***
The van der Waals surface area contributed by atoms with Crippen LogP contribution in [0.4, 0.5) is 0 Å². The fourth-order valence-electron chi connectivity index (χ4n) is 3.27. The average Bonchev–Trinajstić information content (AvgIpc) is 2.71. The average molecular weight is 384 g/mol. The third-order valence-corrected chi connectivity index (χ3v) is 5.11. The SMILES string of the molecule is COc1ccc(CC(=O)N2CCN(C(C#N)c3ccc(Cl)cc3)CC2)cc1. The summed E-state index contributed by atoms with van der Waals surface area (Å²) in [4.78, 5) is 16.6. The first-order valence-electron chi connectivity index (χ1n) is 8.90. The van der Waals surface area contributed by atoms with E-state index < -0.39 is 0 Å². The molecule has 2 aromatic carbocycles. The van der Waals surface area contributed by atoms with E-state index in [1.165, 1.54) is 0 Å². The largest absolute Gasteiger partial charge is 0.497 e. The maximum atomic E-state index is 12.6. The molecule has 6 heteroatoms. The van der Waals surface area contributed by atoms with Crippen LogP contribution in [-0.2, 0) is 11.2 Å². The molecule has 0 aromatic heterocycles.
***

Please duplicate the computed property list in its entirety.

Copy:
The van der Waals surface area contributed by atoms with Crippen LogP contribution in [0.4, 0.5) is 0 Å². The fourth-order valence-electron chi connectivity index (χ4n) is 3.27. The average Bonchev–Trinajstić information content (AvgIpc) is 2.71. The average molecular weight is 384 g/mol. The third-order valence-corrected chi connectivity index (χ3v) is 5.11. The SMILES string of the molecule is COc1ccc(CC(=O)N2CCN(C(C#N)c3ccc(Cl)cc3)CC2)cc1. The summed E-state index contributed by atoms with van der Waals surface area (Å²) in [4.78, 5) is 16.6. The first-order valence-electron chi connectivity index (χ1n) is 8.90. The van der Waals surface area contributed by atoms with E-state index < -0.39 is 0 Å². The molecule has 2 aromatic carbocycles. The van der Waals surface area contributed by atoms with E-state index in [1.165, 1.54) is 0 Å². The largest absolute Gasteiger partial charge is 0.497 e. The maximum atomic E-state index is 12.6. The molecule has 6 heteroatoms. The van der Waals surface area contributed by atoms with Crippen LogP contribution in [-0.2, 0) is 11.2 Å². The molecule has 0 aromatic heterocycles.